Max Electric

How to Install a Circuit Breaker

Circuit breaker protect electrical circuits from overloading, short circuits, and various electrical hazards. Proper installation of circuit breakers is important to ensure the safety and consistency of electrical systems. This blog sheds light on installing a new circuit breaker in an electrical panel, from selecting the right breaker to wiring it correctly and safely. Read the blog for a complete guide on circuit breaker working and types. Take proper precautions while installing circuit breakers, including following all safety strategies and using accurate equipment and techniques. It is best to take a professional’s advice on how to install a circuit breaker. 

1) Choose the right circuit breaker

The initial step in installing a circuit breaker is to choose the right breaker for the electrical system. Circuit breakers are of different sizes, types, and amperages. Thus, selecting one that suits the voltage and amperage of the electrical system and the load it will be carrying is important.

  1. Determine the amperage and voltage of the system. This info can be found on the main electrical panel or in the electrical specifications of the appliances and devices.
  2. Once the amperage and voltage of the system are determined then calculate the maximum amperage of the circuit breaker. Add up all the amperage ratings of all the devices and appliances connected to the circuit, and after that add a safety margin of 20% to ensure that the circuit does not overload. For eg, for installing a circuit breaker for a room with 20 amps of electrical load, choose a breaker with a rating of at least 24 amps.
  3. For residential electrical circuits, 15-amp breakers are used for lighting circuits, receptacle circuits in bedrooms, and other low-power circuits. These circuits usually carry a maximum load of 1,800 watts which is sufficient for most plug-in devices like televisions, computers, and small kitchen appliances. Whereas 20-amp breakers are used for circuits that power larger appliances, like refrigerators, air conditioners, and power tools. It also includes kitchen countertop receptacle circuits, bathroom receptacle circuits, and other circuits that expect heavier loads. These circuits usually carry a maximum load of 2,400 watts.

2) Turn off the power

The circuit breaker panel, also popular as an electrical panel or breaker box, naturally looks like a metal box mounted on a wall in a utility room and a garage. The panel generally has a hinged door protecting the circuit breakers inside. 

Before installing a circuit breaker, you must turn off the power to the electrical panel and the circuit breaker being worked on. Switch off the main power switch or the main circuit breaker that delivers power to the panel. The main breaker receives power from the utility company and diverts it to individual circuits that power several household devices. These devices include lights, appliances, and outlets. If the main breaker is on the circuit panel, it is typically positioned at the top or bottom of the panel. It is positioned next to the electricity meters if it is not on the circuit panel.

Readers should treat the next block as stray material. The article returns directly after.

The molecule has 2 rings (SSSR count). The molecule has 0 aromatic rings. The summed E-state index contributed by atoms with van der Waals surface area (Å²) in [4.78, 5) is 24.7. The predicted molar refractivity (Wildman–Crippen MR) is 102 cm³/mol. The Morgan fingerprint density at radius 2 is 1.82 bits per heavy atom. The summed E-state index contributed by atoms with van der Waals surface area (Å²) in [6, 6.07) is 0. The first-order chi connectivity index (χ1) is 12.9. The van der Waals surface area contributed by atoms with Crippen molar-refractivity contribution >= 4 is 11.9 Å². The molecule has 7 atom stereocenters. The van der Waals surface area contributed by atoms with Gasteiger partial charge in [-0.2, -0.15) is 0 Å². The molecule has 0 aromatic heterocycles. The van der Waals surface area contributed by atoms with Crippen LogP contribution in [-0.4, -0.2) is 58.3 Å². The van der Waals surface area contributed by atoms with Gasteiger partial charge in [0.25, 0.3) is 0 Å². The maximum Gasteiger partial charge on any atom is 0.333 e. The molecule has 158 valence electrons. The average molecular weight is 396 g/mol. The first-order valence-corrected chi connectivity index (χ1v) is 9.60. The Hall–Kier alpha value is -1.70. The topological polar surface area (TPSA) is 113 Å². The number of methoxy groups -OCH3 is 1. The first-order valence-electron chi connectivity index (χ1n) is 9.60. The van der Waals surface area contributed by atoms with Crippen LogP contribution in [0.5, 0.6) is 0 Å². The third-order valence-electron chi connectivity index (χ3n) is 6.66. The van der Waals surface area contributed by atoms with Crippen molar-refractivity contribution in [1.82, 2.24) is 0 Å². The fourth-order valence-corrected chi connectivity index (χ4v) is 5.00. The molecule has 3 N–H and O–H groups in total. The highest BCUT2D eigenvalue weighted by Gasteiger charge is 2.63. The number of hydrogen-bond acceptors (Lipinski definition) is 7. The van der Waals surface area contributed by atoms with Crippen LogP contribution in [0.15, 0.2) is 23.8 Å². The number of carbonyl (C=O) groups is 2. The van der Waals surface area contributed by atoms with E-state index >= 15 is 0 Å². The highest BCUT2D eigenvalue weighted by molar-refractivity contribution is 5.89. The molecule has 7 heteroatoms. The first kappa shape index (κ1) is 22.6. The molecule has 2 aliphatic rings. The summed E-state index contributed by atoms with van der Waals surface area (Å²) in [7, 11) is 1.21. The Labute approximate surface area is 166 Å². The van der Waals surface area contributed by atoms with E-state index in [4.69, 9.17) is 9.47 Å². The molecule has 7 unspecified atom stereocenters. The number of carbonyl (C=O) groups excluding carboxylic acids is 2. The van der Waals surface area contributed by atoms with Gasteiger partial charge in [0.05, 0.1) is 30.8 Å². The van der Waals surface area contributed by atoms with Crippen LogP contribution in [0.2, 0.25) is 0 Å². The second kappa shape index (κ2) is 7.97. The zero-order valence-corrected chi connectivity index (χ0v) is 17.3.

3) Remove the panel cover

Usually, the panel door is on one side and secured with a handle or lock on the other side. In a few cases, the panel cover needs to be removed by unscrewing the screws that hold it in place. Ensure not to touch any wires or terminals inside the panel because they can still carry an electrical charge. Use a torchlight to inspect the wiring and locate where to install the circuit breaker by classifying blank areas.

4) Install the circuit breaker

Remove one of the knockouts (the small sections on the box that allow for the installation of electrical wiring) on the panel cover to install the circuit breaker and pull out the breaker into the panel box. When it is installed, wire the circuit breaker by connecting the wires to the terminals with the help of a screwdriver or pliers. The circuit breaker wiring connects the black or red wire to the breaker’s hot terminal, the white wire to the neutral bus bar, and the green also looks like bare wire to the ground bus bar. Tighten the screws properly but not too tight, as this can damage the wires.

5) Test the circuit breaker

After the circuit breaker is installed and wired, test it to ensure it is installed and working properly and safely. To see this, turn on the power to the panel and the circuit, and test the voltage with a multimeter. The voltage of a specific circuit will depend on the load and the system’s design. If the voltage is correct, test the circuit by plugging in a device or turning on a light connected to the circuit. If the device works well and the breaker doesn’t trip then Congratulations!!! The circuit is safe and ready to use. If the device does not work or the breaker keeps tripping then there may be a wiring problem or a faulty breaker that must be checked by a licensed electrician. 


Improper circuit breaker installation can eventually lead to short circuits and sometimes fire or other damage to your property. That’s why a professional electrician should always be considered to repair or install the circuit breaker for you. Professional electricians are experts in electrical safety and repair. They are skilled and trained to identify and fix electrical problems efficiently, minimizing possible dangers. They also follow the electrical codes and regulations, ensuring that all work is compliant and safe.